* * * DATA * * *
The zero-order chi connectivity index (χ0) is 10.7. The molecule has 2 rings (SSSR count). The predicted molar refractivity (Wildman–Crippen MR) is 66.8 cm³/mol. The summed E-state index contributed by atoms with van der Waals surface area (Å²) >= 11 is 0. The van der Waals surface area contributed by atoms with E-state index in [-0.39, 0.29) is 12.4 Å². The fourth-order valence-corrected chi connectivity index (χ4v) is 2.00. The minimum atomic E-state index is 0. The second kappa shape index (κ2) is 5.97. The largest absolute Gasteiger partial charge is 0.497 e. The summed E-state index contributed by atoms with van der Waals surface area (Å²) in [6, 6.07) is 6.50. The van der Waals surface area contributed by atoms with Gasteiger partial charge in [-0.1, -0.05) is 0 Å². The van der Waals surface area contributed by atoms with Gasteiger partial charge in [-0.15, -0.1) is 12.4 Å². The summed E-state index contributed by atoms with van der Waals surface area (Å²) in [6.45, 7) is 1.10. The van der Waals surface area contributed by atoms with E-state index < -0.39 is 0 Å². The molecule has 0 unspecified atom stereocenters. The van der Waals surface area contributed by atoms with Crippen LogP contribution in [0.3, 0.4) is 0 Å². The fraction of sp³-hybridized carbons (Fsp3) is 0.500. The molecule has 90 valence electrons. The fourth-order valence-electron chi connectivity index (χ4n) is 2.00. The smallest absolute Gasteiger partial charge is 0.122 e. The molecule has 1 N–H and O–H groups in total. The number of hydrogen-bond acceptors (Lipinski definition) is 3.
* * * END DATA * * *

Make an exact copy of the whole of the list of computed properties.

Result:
The zero-order chi connectivity index (χ0) is 10.7. The molecule has 2 rings (SSSR count). The predicted molar refractivity (Wildman–Crippen MR) is 66.8 cm³/mol. The summed E-state index contributed by atoms with van der Waals surface area (Å²) >= 11 is 0. The van der Waals surface area contributed by atoms with E-state index in [-0.39, 0.29) is 12.4 Å². The fourth-order valence-corrected chi connectivity index (χ4v) is 2.00. The minimum atomic E-state index is 0. The second kappa shape index (κ2) is 5.97. The largest absolute Gasteiger partial charge is 0.497 e. The summed E-state index contributed by atoms with van der Waals surface area (Å²) in [6, 6.07) is 6.50. The van der Waals surface area contributed by atoms with Gasteiger partial charge in [-0.1, -0.05) is 0 Å². The van der Waals surface area contributed by atoms with Gasteiger partial charge in [-0.15, -0.1) is 12.4 Å². The summed E-state index contributed by atoms with van der Waals surface area (Å²) in [6.45, 7) is 1.10. The van der Waals surface area contributed by atoms with E-state index < -0.39 is 0 Å². The molecule has 0 unspecified atom stereocenters. The van der Waals surface area contributed by atoms with Crippen LogP contribution in [0.3, 0.4) is 0 Å². The fraction of sp³-hybridized carbons (Fsp3) is 0.500. The molecule has 90 valence electrons. The fourth-order valence-electron chi connectivity index (χ4n) is 2.00. The smallest absolute Gasteiger partial charge is 0.122 e. The molecule has 1 N–H and O–H groups in total. The number of hydrogen-bond acceptors (Lipinski definition) is 3.